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story.lead_photo.caption Gov. Asa Hutchinson gives the State of the State Speech to a virtual joint session of the General Assembly on Tuesday, Jan. 12, 2021, at the state Capitol in Little Rock. (Arkansas Democrat-Gazette/Thomas Metthe) - Photo by Thomas Metthe

The Arkansas House Rules Committee on Wednesday recommended the House approve emergency rules that would require representatives, staff members and others who access House properties to wear masks or other cloth that covers the mouth and nose, except under certain circumstances.

The covid-19 pandemic-related emergency rules proposed in House Resolution 1005 by Speaker Matthew Shepherd, R-El Dorado, would allow exceptions for "participants in recognized debate or under special circumstances as authorized by the speaker."

The mask-wearing requirement would comply with state Department of Health recommendations and protect the health and safety of representatives, staff members and others who access House properties, according to HR 1005.

Shepherd said the proposed emergency rules would apply to the House floor and to the general operations of the House, and many of the proposed emergency rules are similar to how the House operated in the fiscal session last year.

Afterward, Rep. Justin Gonzales, R-Okolona, said, "I am not really in favor of the mask thing.

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"To me, I haven't seen any scientific evidence that it prevents this virus at all," Gonzales said in an interview after he listened to the House Rules Committee consider the proposed emergency rules.

"But if it is the will of the House, I'll comply with the will of the House. I'll comply with the rules that are passed, even though I don't necessarily support what is going on," he said.

Gonzales said he hasn't decided whether he will vote against the proposed rules in the House.

Committee Chairman Les Eaves, R-Searcy, said in an interview, "I think we have to do everything we can to keep ourselves safe.

"A lot of us have family members back home that could be more susceptible to this than others, so I think wearing the mask and the social distancing and the plexiglass are all pretty good ideas," he said.

Shepherd told the House Rules Committee that the proposal also would require representatives, staff members and others on House property to participate in health screenings, submit to temperature checks and maintain appropriate distancing.

[RELATED: See complete Democrat-Gazette coverage of the Arkansas Legislature at]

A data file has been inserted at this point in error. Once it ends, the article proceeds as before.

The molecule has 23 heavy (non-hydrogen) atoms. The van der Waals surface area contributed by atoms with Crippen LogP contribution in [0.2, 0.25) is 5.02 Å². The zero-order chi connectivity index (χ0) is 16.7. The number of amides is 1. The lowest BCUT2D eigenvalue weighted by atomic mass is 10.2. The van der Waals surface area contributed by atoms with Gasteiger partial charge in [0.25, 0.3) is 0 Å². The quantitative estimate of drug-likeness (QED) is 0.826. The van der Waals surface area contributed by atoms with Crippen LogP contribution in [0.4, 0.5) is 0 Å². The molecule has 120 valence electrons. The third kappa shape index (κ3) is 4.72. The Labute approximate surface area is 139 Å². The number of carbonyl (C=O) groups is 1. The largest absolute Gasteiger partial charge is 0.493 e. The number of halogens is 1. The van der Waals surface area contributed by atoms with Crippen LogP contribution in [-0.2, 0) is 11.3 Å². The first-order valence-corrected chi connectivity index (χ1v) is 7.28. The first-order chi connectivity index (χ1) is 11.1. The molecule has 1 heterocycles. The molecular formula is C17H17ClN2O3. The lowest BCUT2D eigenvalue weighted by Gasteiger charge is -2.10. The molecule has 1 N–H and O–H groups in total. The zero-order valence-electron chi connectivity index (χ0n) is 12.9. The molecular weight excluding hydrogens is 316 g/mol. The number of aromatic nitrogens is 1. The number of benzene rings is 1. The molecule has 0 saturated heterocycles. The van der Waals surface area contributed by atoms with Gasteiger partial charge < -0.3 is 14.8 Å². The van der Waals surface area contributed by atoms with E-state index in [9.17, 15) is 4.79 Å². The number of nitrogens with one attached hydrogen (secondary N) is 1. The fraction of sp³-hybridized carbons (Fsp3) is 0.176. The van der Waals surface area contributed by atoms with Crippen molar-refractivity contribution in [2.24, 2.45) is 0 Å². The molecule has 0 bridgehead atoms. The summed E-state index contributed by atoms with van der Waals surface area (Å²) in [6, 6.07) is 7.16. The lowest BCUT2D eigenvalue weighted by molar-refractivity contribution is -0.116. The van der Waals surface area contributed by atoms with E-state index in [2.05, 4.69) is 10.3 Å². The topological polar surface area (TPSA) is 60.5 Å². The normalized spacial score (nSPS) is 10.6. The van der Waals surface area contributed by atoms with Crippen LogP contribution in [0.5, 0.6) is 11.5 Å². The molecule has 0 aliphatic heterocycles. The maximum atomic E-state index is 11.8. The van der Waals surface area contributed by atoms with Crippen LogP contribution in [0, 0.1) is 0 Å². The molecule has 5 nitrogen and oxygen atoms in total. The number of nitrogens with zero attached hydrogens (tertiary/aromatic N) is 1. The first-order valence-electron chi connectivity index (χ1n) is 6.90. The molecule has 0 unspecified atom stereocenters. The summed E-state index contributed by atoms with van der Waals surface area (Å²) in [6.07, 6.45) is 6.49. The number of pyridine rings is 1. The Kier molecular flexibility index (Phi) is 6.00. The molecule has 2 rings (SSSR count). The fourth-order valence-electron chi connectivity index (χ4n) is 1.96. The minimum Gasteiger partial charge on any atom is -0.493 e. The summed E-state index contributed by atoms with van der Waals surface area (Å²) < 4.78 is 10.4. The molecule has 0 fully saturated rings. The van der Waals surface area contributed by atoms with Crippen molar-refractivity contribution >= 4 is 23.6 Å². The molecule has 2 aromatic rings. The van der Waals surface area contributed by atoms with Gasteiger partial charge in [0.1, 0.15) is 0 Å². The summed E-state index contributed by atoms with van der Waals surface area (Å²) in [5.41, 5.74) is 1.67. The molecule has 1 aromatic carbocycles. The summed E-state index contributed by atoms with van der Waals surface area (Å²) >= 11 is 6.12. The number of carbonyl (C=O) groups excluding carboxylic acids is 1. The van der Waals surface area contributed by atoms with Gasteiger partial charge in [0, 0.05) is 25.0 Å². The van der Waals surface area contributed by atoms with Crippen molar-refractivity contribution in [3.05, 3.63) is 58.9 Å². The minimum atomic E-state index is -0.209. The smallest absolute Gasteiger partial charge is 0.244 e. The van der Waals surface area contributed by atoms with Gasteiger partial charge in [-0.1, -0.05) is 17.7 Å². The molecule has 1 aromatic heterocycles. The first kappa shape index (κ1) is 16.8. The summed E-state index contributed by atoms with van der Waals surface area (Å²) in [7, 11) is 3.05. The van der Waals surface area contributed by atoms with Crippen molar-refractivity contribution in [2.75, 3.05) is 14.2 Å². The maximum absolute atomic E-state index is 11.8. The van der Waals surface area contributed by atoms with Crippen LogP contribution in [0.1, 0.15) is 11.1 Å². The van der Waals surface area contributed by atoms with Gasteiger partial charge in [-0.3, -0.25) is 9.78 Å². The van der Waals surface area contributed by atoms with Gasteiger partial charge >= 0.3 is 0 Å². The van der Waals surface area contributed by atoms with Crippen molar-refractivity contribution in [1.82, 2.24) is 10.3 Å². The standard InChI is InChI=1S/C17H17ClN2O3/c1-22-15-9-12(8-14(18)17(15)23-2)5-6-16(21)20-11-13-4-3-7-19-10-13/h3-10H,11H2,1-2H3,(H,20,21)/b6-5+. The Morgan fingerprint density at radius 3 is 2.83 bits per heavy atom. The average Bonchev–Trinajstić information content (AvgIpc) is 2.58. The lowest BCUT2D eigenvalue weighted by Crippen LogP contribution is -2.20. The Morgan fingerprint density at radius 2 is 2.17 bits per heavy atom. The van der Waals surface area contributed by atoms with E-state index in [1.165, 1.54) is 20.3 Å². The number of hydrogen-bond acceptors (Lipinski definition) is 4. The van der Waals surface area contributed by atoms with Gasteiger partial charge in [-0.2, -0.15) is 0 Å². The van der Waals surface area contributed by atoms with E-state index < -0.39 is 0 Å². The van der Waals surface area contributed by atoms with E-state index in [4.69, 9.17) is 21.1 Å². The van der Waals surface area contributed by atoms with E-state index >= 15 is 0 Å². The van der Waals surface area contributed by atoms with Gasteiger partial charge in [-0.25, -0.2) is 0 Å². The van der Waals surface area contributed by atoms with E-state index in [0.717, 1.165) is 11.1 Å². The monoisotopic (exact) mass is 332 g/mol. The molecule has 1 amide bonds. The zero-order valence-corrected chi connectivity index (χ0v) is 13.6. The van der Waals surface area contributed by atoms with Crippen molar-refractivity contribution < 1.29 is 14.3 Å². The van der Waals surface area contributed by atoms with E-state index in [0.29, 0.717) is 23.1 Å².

He said the proposed rules also would allow for remote voting by representatives, "but you have to be actually on the Capitol server, basically the Wi-Fi here."

"You can't be at home. You can't be outside the Capitol grounds. You can be here and you can vote remotely," he said. "We have obtained a remote voting system. We have made the east gallery [above the chamber] available for members who want to spread out more, and that would allow them to be up there and be able to vote without having to worry about trying to tell somebody on the floor how to vote.

"If there is a roll call, that member would need to physically get to the chamber ... just to ensure that person is the person that is voting," Shepherd said. The proposed emergency rules would allow for limited direct proxy votes by representatives, he said.

The House Rules Committee also endorsed proposed rules for the committees amid the pandemic under House Resolution 1006 by Shepherd.

These proposed rules would require all individuals in House committee meetings and public comment holding rooms to wear masks or other cloth that covers mouth and nose at all times except when speaking directly into the microphone, keeping at least 6 feet from others or consuming food or drink. Another exception is for anyone who has a medical condition or disability that prevents wearing a face covering.

Shepherd said the proposed House committee rules are similar to those for Senate committees approved Monday.

Speaker of the House Rep. Matthew Shepherd, left, R-El Dorado, greats fellow House members Monday Jan. 11, 2021 at the state Capitol in Little Rock as he arrives to be sworn in on the first day of the legislative session. (Arkansas Democrat-Gazette/Staton Breidenthal)

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